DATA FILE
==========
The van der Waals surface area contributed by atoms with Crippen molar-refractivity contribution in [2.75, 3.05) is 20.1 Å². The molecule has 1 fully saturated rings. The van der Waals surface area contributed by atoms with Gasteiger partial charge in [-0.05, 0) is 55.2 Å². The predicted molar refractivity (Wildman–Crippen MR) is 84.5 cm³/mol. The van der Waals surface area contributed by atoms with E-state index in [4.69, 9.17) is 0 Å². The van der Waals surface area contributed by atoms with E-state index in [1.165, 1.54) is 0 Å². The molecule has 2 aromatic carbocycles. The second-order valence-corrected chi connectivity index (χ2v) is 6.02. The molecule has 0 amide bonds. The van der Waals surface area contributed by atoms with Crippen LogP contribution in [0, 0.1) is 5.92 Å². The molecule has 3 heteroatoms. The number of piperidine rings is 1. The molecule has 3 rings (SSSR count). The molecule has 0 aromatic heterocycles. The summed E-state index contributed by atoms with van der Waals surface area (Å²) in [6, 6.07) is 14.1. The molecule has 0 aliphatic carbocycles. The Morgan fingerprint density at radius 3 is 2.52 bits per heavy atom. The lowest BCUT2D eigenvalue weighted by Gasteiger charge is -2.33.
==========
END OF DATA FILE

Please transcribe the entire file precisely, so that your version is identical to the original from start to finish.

The van der Waals surface area contributed by atoms with Crippen molar-refractivity contribution in [2.75, 3.05) is 20.1 Å². The molecule has 1 fully saturated rings. The van der Waals surface area contributed by atoms with Gasteiger partial charge in [-0.05, 0) is 55.2 Å². The predicted molar refractivity (Wildman–Crippen MR) is 84.5 cm³/mol. The van der Waals surface area contributed by atoms with E-state index in [4.69, 9.17) is 0 Å². The van der Waals surface area contributed by atoms with E-state index in [1.165, 1.54) is 0 Å². The molecule has 2 aromatic carbocycles. The second-order valence-corrected chi connectivity index (χ2v) is 6.02. The molecule has 0 amide bonds. The van der Waals surface area contributed by atoms with Crippen LogP contribution in [0, 0.1) is 5.92 Å². The molecule has 3 heteroatoms. The number of piperidine rings is 1. The molecule has 3 rings (SSSR count). The molecule has 0 aromatic heterocycles. The summed E-state index contributed by atoms with van der Waals surface area (Å²) in [6, 6.07) is 14.1. The molecule has 0 aliphatic carbocycles. The Morgan fingerprint density at radius 3 is 2.52 bits per heavy atom. The lowest BCUT2D eigenvalue weighted by Gasteiger charge is -2.33.